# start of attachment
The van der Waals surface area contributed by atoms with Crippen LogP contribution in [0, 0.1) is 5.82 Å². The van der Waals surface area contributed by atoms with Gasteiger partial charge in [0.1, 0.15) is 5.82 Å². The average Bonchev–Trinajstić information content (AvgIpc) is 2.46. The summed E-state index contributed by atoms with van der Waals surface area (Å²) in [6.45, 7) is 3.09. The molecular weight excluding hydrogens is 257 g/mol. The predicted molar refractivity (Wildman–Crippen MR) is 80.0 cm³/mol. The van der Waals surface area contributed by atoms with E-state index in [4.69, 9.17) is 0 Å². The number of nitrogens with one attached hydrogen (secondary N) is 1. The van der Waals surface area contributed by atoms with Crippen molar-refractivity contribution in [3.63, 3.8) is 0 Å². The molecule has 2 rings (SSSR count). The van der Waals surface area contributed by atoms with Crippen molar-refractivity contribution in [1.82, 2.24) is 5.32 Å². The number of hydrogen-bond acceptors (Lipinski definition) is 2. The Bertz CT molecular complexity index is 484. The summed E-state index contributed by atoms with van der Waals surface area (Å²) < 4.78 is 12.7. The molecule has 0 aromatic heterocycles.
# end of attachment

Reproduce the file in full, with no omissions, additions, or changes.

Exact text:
The van der Waals surface area contributed by atoms with Crippen LogP contribution in [0, 0.1) is 5.82 Å². The van der Waals surface area contributed by atoms with Gasteiger partial charge in [0.1, 0.15) is 5.82 Å². The average Bonchev–Trinajstić information content (AvgIpc) is 2.46. The summed E-state index contributed by atoms with van der Waals surface area (Å²) in [6.45, 7) is 3.09. The molecular weight excluding hydrogens is 257 g/mol. The predicted molar refractivity (Wildman–Crippen MR) is 80.0 cm³/mol. The van der Waals surface area contributed by atoms with E-state index in [4.69, 9.17) is 0 Å². The number of nitrogens with one attached hydrogen (secondary N) is 1. The van der Waals surface area contributed by atoms with Crippen molar-refractivity contribution in [3.63, 3.8) is 0 Å². The molecule has 2 rings (SSSR count). The van der Waals surface area contributed by atoms with Crippen molar-refractivity contribution in [1.82, 2.24) is 5.32 Å². The number of hydrogen-bond acceptors (Lipinski definition) is 2. The Bertz CT molecular complexity index is 484. The summed E-state index contributed by atoms with van der Waals surface area (Å²) < 4.78 is 12.7. The molecule has 0 aromatic heterocycles.